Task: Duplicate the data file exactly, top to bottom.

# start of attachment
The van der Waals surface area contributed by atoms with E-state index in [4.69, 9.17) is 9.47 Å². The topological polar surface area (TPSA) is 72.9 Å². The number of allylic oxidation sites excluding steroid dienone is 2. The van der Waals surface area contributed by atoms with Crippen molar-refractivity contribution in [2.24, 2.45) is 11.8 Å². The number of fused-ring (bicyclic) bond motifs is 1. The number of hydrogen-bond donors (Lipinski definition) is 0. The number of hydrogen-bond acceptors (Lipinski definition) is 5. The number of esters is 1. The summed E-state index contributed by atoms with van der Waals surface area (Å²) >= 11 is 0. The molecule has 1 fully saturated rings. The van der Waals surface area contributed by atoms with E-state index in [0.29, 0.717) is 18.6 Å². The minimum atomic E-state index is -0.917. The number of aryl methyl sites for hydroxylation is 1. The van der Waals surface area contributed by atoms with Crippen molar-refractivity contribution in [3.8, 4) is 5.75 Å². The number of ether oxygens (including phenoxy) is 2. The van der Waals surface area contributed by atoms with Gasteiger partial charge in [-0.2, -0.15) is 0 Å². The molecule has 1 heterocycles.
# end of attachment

The van der Waals surface area contributed by atoms with E-state index in [4.69, 9.17) is 9.47 Å². The topological polar surface area (TPSA) is 72.9 Å². The number of allylic oxidation sites excluding steroid dienone is 2. The van der Waals surface area contributed by atoms with Crippen molar-refractivity contribution in [2.24, 2.45) is 11.8 Å². The number of fused-ring (bicyclic) bond motifs is 1. The number of hydrogen-bond donors (Lipinski definition) is 0. The number of hydrogen-bond acceptors (Lipinski definition) is 5. The number of esters is 1. The summed E-state index contributed by atoms with van der Waals surface area (Å²) >= 11 is 0. The molecule has 1 fully saturated rings. The van der Waals surface area contributed by atoms with E-state index in [0.29, 0.717) is 18.6 Å². The minimum atomic E-state index is -0.917. The number of aryl methyl sites for hydroxylation is 1. The van der Waals surface area contributed by atoms with Crippen molar-refractivity contribution in [3.8, 4) is 5.75 Å². The number of ether oxygens (including phenoxy) is 2. The van der Waals surface area contributed by atoms with Gasteiger partial charge in [-0.2, -0.15) is 0 Å². The molecule has 1 heterocycles.